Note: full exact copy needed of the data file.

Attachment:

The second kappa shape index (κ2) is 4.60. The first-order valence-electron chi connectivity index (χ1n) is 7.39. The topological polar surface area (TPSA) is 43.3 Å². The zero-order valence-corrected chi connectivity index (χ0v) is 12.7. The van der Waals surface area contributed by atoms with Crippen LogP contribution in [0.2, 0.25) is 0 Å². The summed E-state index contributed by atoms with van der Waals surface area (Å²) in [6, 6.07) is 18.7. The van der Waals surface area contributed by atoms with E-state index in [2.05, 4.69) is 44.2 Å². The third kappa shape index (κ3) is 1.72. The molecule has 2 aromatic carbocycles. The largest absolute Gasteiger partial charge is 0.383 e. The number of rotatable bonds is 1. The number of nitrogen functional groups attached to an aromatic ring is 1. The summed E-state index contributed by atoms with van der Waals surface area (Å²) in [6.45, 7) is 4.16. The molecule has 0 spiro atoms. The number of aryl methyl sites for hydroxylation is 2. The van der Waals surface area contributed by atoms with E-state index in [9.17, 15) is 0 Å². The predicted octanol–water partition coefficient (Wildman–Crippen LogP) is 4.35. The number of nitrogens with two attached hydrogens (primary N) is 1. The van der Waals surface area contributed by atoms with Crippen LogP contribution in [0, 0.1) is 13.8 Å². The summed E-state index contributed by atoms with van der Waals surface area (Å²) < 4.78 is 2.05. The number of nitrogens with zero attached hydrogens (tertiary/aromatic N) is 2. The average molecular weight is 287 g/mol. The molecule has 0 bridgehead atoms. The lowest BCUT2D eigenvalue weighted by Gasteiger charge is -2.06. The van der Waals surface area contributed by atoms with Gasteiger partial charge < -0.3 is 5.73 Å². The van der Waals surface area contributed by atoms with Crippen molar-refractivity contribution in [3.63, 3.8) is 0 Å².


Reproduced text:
The second kappa shape index (κ2) is 4.60. The first-order valence-electron chi connectivity index (χ1n) is 7.39. The topological polar surface area (TPSA) is 43.3 Å². The zero-order valence-corrected chi connectivity index (χ0v) is 12.7. The van der Waals surface area contributed by atoms with Crippen LogP contribution in [0.2, 0.25) is 0 Å². The summed E-state index contributed by atoms with van der Waals surface area (Å²) in [6, 6.07) is 18.7. The van der Waals surface area contributed by atoms with E-state index in [2.05, 4.69) is 44.2 Å². The third kappa shape index (κ3) is 1.72. The molecule has 2 aromatic carbocycles. The largest absolute Gasteiger partial charge is 0.383 e. The number of rotatable bonds is 1. The number of nitrogen functional groups attached to an aromatic ring is 1. The summed E-state index contributed by atoms with van der Waals surface area (Å²) in [6.45, 7) is 4.16. The molecule has 0 spiro atoms. The number of aryl methyl sites for hydroxylation is 2. The van der Waals surface area contributed by atoms with E-state index in [9.17, 15) is 0 Å². The predicted octanol–water partition coefficient (Wildman–Crippen LogP) is 4.35. The number of nitrogens with two attached hydrogens (primary N) is 1. The van der Waals surface area contributed by atoms with Crippen LogP contribution in [0, 0.1) is 13.8 Å². The summed E-state index contributed by atoms with van der Waals surface area (Å²) < 4.78 is 2.05. The number of nitrogens with zero attached hydrogens (tertiary/aromatic N) is 2. The average molecular weight is 287 g/mol. The molecule has 0 bridgehead atoms. The lowest BCUT2D eigenvalue weighted by Gasteiger charge is -2.06. The van der Waals surface area contributed by atoms with Gasteiger partial charge < -0.3 is 5.73 Å². The van der Waals surface area contributed by atoms with Crippen molar-refractivity contribution in [3.63, 3.8) is 0 Å².